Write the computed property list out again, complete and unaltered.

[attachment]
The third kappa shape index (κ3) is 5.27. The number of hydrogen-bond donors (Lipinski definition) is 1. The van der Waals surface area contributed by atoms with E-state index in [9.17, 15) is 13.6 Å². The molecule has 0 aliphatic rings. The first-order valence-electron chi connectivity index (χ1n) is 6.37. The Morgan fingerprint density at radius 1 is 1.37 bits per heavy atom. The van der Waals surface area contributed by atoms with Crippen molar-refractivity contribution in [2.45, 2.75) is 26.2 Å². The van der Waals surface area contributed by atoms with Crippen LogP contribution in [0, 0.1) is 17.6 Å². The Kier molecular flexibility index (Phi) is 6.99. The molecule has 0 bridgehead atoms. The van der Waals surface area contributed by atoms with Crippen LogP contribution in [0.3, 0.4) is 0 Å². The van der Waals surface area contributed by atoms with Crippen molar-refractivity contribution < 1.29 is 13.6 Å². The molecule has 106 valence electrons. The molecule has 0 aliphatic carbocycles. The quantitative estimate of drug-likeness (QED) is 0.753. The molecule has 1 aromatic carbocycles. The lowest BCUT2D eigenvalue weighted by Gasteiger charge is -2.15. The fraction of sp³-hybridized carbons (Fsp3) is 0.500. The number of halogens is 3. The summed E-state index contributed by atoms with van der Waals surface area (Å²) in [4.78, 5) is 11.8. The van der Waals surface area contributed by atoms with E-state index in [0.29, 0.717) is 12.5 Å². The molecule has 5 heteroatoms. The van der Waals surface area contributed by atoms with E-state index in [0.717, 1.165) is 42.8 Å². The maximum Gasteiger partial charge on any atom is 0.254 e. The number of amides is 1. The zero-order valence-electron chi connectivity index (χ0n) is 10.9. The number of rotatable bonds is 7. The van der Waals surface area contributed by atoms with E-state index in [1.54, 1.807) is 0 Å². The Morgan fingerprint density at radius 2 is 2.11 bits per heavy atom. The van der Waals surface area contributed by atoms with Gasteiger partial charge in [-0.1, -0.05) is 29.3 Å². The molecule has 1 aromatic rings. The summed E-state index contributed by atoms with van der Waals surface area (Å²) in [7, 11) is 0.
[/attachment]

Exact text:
The third kappa shape index (κ3) is 5.27. The number of hydrogen-bond donors (Lipinski definition) is 1. The van der Waals surface area contributed by atoms with E-state index in [9.17, 15) is 13.6 Å². The molecule has 0 aliphatic rings. The first-order valence-electron chi connectivity index (χ1n) is 6.37. The Morgan fingerprint density at radius 1 is 1.37 bits per heavy atom. The van der Waals surface area contributed by atoms with Crippen molar-refractivity contribution in [2.45, 2.75) is 26.2 Å². The van der Waals surface area contributed by atoms with Crippen LogP contribution in [0, 0.1) is 17.6 Å². The Kier molecular flexibility index (Phi) is 6.99. The molecule has 0 bridgehead atoms. The van der Waals surface area contributed by atoms with Crippen LogP contribution in [0.3, 0.4) is 0 Å². The van der Waals surface area contributed by atoms with Crippen molar-refractivity contribution < 1.29 is 13.6 Å². The molecule has 106 valence electrons. The molecule has 0 aliphatic carbocycles. The quantitative estimate of drug-likeness (QED) is 0.753. The molecule has 1 aromatic carbocycles. The lowest BCUT2D eigenvalue weighted by Gasteiger charge is -2.15. The fraction of sp³-hybridized carbons (Fsp3) is 0.500. The number of halogens is 3. The summed E-state index contributed by atoms with van der Waals surface area (Å²) in [4.78, 5) is 11.8. The van der Waals surface area contributed by atoms with E-state index in [0.29, 0.717) is 12.5 Å². The molecule has 5 heteroatoms. The van der Waals surface area contributed by atoms with E-state index in [0.717, 1.165) is 42.8 Å². The maximum Gasteiger partial charge on any atom is 0.254 e. The number of amides is 1. The zero-order valence-electron chi connectivity index (χ0n) is 10.9. The number of rotatable bonds is 7. The van der Waals surface area contributed by atoms with E-state index in [1.54, 1.807) is 0 Å². The Morgan fingerprint density at radius 2 is 2.11 bits per heavy atom. The van der Waals surface area contributed by atoms with Gasteiger partial charge in [-0.1, -0.05) is 29.3 Å². The molecule has 1 aromatic rings. The summed E-state index contributed by atoms with van der Waals surface area (Å²) in [7, 11) is 0.